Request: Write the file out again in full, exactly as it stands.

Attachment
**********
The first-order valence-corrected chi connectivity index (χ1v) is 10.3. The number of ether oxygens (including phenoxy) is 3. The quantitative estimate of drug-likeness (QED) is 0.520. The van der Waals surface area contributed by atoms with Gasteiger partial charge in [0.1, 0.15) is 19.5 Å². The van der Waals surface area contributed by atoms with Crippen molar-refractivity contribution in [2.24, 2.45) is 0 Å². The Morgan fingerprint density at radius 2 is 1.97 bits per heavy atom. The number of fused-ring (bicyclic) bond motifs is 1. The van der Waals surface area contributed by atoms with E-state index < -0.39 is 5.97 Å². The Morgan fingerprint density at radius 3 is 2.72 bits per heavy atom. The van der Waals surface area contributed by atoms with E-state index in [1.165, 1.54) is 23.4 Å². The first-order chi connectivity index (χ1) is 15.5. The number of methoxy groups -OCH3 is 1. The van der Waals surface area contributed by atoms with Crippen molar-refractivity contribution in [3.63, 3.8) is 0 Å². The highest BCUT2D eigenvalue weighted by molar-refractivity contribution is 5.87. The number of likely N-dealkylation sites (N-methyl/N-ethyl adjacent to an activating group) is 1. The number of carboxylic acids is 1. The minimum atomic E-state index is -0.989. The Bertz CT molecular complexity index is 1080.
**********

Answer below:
The first-order valence-corrected chi connectivity index (χ1v) is 10.3. The number of ether oxygens (including phenoxy) is 3. The quantitative estimate of drug-likeness (QED) is 0.520. The van der Waals surface area contributed by atoms with Gasteiger partial charge in [0.1, 0.15) is 19.5 Å². The van der Waals surface area contributed by atoms with Crippen molar-refractivity contribution in [2.24, 2.45) is 0 Å². The Morgan fingerprint density at radius 2 is 1.97 bits per heavy atom. The number of fused-ring (bicyclic) bond motifs is 1. The van der Waals surface area contributed by atoms with E-state index < -0.39 is 5.97 Å². The Morgan fingerprint density at radius 3 is 2.72 bits per heavy atom. The van der Waals surface area contributed by atoms with E-state index in [1.165, 1.54) is 23.4 Å². The first-order chi connectivity index (χ1) is 15.5. The number of methoxy groups -OCH3 is 1. The van der Waals surface area contributed by atoms with Crippen molar-refractivity contribution in [3.63, 3.8) is 0 Å². The highest BCUT2D eigenvalue weighted by molar-refractivity contribution is 5.87. The number of likely N-dealkylation sites (N-methyl/N-ethyl adjacent to an activating group) is 1. The number of carboxylic acids is 1. The minimum atomic E-state index is -0.989. The Bertz CT molecular complexity index is 1080.